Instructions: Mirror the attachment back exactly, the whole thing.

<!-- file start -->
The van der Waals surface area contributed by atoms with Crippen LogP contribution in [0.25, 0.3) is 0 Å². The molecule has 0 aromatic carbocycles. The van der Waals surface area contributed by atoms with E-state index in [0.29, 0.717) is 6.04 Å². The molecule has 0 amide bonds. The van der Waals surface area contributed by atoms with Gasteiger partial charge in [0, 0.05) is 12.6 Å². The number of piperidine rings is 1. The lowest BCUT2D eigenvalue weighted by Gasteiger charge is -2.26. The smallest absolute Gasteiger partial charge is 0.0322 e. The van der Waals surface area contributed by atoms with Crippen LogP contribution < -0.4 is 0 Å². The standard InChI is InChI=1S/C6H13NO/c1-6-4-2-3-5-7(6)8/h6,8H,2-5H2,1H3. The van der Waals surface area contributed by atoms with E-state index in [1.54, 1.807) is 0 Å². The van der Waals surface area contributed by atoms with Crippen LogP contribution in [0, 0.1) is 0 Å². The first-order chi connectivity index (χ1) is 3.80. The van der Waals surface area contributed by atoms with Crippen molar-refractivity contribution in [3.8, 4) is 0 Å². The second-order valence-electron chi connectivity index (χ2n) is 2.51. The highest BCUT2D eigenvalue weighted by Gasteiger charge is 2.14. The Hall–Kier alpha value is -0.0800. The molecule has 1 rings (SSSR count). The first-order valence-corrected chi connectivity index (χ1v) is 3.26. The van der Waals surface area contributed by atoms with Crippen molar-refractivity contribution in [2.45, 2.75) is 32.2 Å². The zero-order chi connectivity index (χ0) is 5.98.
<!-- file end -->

The van der Waals surface area contributed by atoms with Crippen LogP contribution in [0.25, 0.3) is 0 Å². The molecule has 0 aromatic carbocycles. The van der Waals surface area contributed by atoms with E-state index in [0.29, 0.717) is 6.04 Å². The molecule has 0 amide bonds. The van der Waals surface area contributed by atoms with Gasteiger partial charge in [0, 0.05) is 12.6 Å². The number of piperidine rings is 1. The lowest BCUT2D eigenvalue weighted by Gasteiger charge is -2.26. The smallest absolute Gasteiger partial charge is 0.0322 e. The van der Waals surface area contributed by atoms with Crippen LogP contribution < -0.4 is 0 Å². The standard InChI is InChI=1S/C6H13NO/c1-6-4-2-3-5-7(6)8/h6,8H,2-5H2,1H3. The van der Waals surface area contributed by atoms with E-state index in [1.54, 1.807) is 0 Å². The van der Waals surface area contributed by atoms with Crippen LogP contribution in [0, 0.1) is 0 Å². The first-order chi connectivity index (χ1) is 3.80. The van der Waals surface area contributed by atoms with Crippen molar-refractivity contribution in [3.8, 4) is 0 Å². The second-order valence-electron chi connectivity index (χ2n) is 2.51. The highest BCUT2D eigenvalue weighted by Gasteiger charge is 2.14. The Hall–Kier alpha value is -0.0800. The molecule has 1 rings (SSSR count). The first-order valence-corrected chi connectivity index (χ1v) is 3.26. The van der Waals surface area contributed by atoms with Crippen molar-refractivity contribution in [2.45, 2.75) is 32.2 Å². The zero-order chi connectivity index (χ0) is 5.98.